The Assembly budget also included $100 million for a new Arts Recovery and Revitalization Program. This public arts initiative will assist with reopening efforts of various arts organizations, employ artists and others in the creative economy, and provide financial support for the conversion of new outdoor venue spaces.

MANY has been working with legislators to update the COVID-19 capacity restrictions imposed upon NY’s museums which have not been substantially revised since June 26, 2020. The recent announcement that capacity restrictions on arts and cultural venues can increase to 33% on April 2 established a conflict within the guidelines that apply to museums. A theater or event space in a museum can accommodate 33% capacity, but the galleries in the same building remain limited to 25%. We have requested an increase in occupancy levels to 50%.  

A 25% capacity restriction at museums is a capacity restriction on every community that depends on museum visitors to thrive and limits the community’s ability to move towards economic recovery. Be it Cooperstown, Corning, Rochester, the Adirondacks, or Jamestown, these communities cannot recover until the museums can welcome more visitors. The limit on museum capacity limits traffic to local retailers, eateries, hotels, craft beverage producers, and secondary activities like golf that depend on the draw of the bigger institutions to bring visitors into their communities. 

Social distancing, mask wearing, adequate space, and thorough cleaning procedures have allowed museums to ensure a safe indoor environment. The air exchange systems in most museums are filtered with MERV 14 filters and the air is exchanged more than 6 times an hour.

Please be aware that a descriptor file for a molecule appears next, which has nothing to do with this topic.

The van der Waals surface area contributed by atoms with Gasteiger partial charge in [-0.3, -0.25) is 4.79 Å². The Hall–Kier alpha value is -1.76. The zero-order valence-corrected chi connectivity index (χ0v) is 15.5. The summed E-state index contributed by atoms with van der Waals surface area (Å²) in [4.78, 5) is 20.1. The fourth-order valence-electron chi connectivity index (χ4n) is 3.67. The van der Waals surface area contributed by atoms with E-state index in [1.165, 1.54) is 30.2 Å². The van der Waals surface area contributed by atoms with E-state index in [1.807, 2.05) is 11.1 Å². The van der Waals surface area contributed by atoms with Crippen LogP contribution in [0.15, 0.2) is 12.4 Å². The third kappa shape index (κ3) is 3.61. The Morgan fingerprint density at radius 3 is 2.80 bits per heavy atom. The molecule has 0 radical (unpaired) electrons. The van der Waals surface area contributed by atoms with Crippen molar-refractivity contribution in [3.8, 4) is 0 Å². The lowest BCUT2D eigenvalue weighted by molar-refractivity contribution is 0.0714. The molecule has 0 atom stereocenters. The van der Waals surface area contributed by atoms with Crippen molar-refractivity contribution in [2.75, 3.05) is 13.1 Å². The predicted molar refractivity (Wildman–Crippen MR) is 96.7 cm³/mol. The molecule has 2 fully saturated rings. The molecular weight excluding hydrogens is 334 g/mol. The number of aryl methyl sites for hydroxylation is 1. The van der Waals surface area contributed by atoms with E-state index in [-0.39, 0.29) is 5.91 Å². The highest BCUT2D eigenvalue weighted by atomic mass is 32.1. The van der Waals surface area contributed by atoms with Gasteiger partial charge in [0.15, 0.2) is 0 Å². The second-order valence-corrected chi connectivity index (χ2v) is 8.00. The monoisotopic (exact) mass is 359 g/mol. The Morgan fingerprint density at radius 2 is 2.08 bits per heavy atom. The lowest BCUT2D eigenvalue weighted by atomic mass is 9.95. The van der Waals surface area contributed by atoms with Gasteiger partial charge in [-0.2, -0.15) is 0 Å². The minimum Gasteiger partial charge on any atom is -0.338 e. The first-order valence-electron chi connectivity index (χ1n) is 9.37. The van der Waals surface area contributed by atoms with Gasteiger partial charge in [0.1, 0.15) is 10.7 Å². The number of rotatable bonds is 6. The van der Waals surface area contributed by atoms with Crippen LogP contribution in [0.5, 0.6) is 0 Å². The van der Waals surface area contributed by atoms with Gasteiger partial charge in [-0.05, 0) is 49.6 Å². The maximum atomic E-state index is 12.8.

With a loss of more than 75% of earned income and fewer than 10% of NY’s museums securing PPP, EIDL, and direct federal agency funding, one in four NY museums are in danger of permanent closure without an increase in capacity as soon as possible. 

In 2020 New York’s museums continued to serve audiences virtually despite being closed to the public with educational resources, lectures, digital access to collections, and interpretive programs. Without an increase in capacity, 65% of museums envision further layoffs and cutbacks in public service. 

NY’s largest museums are already turning people away on a daily basis. The majority of people surveyed by the American Alliance of Museums, Culture Track, and ArtNet intend to visit museums as soon as they are able. They believe that museums are safe and play an essential role in their communities. 

As the number of people in NY who have received vaccinations increase, the number of people who feel safe to visit museums will increase. Continuing to suppress museum gallery capacity will increase financial losses beyond the point of sustainability.

Look for more to come as we try to effect positive change for our museum community. 

The Museum Association of New York helps shape a better future for museums and museum professionals by uplifting best practices and building organizational capacity through advocacy, training, and networking opportunities.

Museum Association of New York is a 501 (c) 3 nonprofit organization.